General Motors’ stock hit an all-time low today of $31 and change. That’s right, “all-time.” Today’s GM is a new company that did not exist two years ago. In an effort to shed liabilities and force sacrifices from creditors while protecting the UAW, GM emerged from bankruptcy as a totally new company. The media inaccurately reported that GM had its best earnings since 1999, but it has not given a clear picture of the situation at GM. Biased media coverage is a story in itself, but let’s look at why GM has not done as well as the pundits predicted, and why it is likely to continue to struggle.
Much of the good news is behind GM
Investment banks with a vested interest in seeing GM succeed have already initiated coverage with buy ratings and rosy projections. When GM shares started to trade below the IPO price of $33, underwriters …
General Motors has been very benevolent since receiving $50 billion of taxpayer funds less than two years ago. GM, the GM Foundation and Chevrolet are donating more than $10 million towards the building of a Martin Luther King, Jr. monument in Washington, DC. Following is a list of just some of GM and GM Foundation recent giveaways.
- $40 million for “clean energy projects.”
- $4.5 million for college scholarship programs to benefit students; criteria list includes being female, being a minority or being a military member.
- $27.1 million to United Way for restructuring of Detroit schools.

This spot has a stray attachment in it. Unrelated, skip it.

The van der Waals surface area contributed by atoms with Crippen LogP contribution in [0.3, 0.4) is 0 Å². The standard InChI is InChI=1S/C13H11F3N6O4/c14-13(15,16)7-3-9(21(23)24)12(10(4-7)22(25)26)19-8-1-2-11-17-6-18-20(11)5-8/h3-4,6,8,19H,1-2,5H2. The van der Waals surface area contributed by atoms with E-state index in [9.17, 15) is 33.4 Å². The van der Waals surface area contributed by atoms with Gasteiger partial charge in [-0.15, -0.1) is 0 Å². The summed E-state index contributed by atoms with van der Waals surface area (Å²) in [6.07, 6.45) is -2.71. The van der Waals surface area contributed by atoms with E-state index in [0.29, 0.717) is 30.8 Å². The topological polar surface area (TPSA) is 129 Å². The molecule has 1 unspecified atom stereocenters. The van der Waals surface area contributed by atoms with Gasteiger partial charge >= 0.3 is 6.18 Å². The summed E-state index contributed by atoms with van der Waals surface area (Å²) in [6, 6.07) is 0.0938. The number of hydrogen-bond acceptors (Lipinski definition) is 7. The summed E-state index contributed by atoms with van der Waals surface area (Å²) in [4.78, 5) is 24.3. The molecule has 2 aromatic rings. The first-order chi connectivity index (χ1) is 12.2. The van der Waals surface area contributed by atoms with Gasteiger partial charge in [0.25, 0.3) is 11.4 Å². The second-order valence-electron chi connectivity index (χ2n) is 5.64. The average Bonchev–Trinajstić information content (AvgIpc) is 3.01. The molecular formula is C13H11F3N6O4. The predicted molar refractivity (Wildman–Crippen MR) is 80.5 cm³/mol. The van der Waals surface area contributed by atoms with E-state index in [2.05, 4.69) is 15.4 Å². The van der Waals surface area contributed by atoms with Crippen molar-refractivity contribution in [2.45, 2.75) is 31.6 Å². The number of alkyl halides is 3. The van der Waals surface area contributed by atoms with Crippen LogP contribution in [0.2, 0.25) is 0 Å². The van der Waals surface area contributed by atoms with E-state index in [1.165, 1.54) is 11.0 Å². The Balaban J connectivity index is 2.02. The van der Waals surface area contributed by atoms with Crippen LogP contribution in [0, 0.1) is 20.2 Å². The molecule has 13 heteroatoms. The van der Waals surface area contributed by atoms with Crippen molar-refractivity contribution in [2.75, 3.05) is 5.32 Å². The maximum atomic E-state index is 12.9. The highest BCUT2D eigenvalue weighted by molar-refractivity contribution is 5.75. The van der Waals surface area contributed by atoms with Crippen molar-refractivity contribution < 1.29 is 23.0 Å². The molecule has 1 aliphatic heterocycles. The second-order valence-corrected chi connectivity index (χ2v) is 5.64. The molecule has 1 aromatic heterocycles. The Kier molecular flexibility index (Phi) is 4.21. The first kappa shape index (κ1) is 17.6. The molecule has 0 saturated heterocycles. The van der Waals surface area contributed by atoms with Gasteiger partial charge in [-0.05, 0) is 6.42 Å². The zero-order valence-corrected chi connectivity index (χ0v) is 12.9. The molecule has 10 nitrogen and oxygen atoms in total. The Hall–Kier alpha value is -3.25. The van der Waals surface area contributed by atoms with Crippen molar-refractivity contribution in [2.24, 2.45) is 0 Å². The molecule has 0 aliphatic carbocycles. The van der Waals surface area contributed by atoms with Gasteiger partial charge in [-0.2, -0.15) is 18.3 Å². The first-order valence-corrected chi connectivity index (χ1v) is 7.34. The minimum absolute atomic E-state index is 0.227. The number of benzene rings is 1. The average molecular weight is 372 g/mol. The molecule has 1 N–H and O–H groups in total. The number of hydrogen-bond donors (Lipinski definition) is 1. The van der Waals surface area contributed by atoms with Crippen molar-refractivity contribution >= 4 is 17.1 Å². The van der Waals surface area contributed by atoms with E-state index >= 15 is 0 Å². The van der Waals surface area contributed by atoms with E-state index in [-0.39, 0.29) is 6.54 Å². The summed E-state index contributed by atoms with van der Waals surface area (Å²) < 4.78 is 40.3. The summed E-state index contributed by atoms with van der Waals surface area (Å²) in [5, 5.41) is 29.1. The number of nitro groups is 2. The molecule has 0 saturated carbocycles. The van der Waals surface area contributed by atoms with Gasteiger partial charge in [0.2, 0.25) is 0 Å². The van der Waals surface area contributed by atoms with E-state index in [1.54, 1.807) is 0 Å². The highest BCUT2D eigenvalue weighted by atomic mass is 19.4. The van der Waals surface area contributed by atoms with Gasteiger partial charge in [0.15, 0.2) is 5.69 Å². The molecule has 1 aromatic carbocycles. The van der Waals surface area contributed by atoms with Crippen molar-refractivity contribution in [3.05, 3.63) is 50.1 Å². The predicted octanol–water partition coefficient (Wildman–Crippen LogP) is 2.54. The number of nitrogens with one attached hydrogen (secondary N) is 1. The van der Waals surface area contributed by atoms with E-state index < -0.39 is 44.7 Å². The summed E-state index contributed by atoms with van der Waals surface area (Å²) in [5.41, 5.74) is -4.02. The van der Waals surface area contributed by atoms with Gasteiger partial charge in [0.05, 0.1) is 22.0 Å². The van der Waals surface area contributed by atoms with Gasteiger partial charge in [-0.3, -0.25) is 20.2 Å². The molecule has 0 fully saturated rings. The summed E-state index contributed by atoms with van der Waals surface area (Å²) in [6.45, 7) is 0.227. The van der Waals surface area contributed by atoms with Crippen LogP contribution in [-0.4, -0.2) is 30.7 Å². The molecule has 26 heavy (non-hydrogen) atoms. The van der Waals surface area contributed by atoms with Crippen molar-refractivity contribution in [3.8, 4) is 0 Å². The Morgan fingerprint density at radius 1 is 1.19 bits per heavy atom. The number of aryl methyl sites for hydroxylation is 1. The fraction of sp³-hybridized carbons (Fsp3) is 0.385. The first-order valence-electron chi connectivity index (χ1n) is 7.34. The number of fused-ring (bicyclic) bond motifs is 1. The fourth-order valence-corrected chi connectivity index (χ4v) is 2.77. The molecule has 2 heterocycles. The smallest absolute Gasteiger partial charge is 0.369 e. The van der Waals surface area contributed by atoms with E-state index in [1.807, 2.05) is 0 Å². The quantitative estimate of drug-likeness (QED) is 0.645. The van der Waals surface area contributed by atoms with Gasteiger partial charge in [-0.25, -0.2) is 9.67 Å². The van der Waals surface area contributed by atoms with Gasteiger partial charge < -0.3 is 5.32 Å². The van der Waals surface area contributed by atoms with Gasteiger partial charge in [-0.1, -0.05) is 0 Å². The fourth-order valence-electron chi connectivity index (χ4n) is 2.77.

- $1 million to Haiti earthquake relief.
- $70,000 to the United Negro College Fund
- $2 million to Detroit for community recreation centers near Chevy Volt manufacturing plant.
- $41,000 to groups associated with lawmakers with a $36,000 majority going to the Congressional Black Caucus Foundation.
The GM Foundation is legally separate from the company, but is fully …
The New York Times reports that the auto industry “overhaul” (AKA General Motors’ bankruptcy) is about to “pay off handsomely” for UAW workers at GM. GM, along with Ford, is expected to announce profit-sharing checks for hourly workers this month. UAW president, Bob King, states that workers expect to get a piece of GM’s profits.
There was a time when publicly traded companies were expected to deliver profits to shareholders in the form of dividends or increased share price. This model seems to have been subordinated at General Motors where the desires of politically favored union members seem to take precedence over other stakeholders. In a particularly egregious example of the wealth redistribution scheme at GM, Old GM bondholders have yet to receive their equity distribution as laid out in the bankruptcy proceeding. It is likely that additional stock offerings will dilute the bondholders’ share while their equity is held …
In the coming weeks we are sure to hear a lot of hype over the upcoming General Motors IPO. As we approach the November elections, it is a certainty that the Obama administration will tout the government intervention and nationalization of a major US industrial corporation as a huge success. Claims have already been made that the American economy and millions of jobs have been saved by bailing out GM. There are many people, including the Mom and Pop investors that financed GM through their bond purchases, who see a less savory side to the bankruptcy process and view it as a model of corruption and cronyism.
Let’s review the sordid history of the GM bailout. Well before the time of the bankruptcy filing, the executive branch of the US government unilaterally took it upon itself to bail out and restructure the American auto industry. Decisions and funding were made …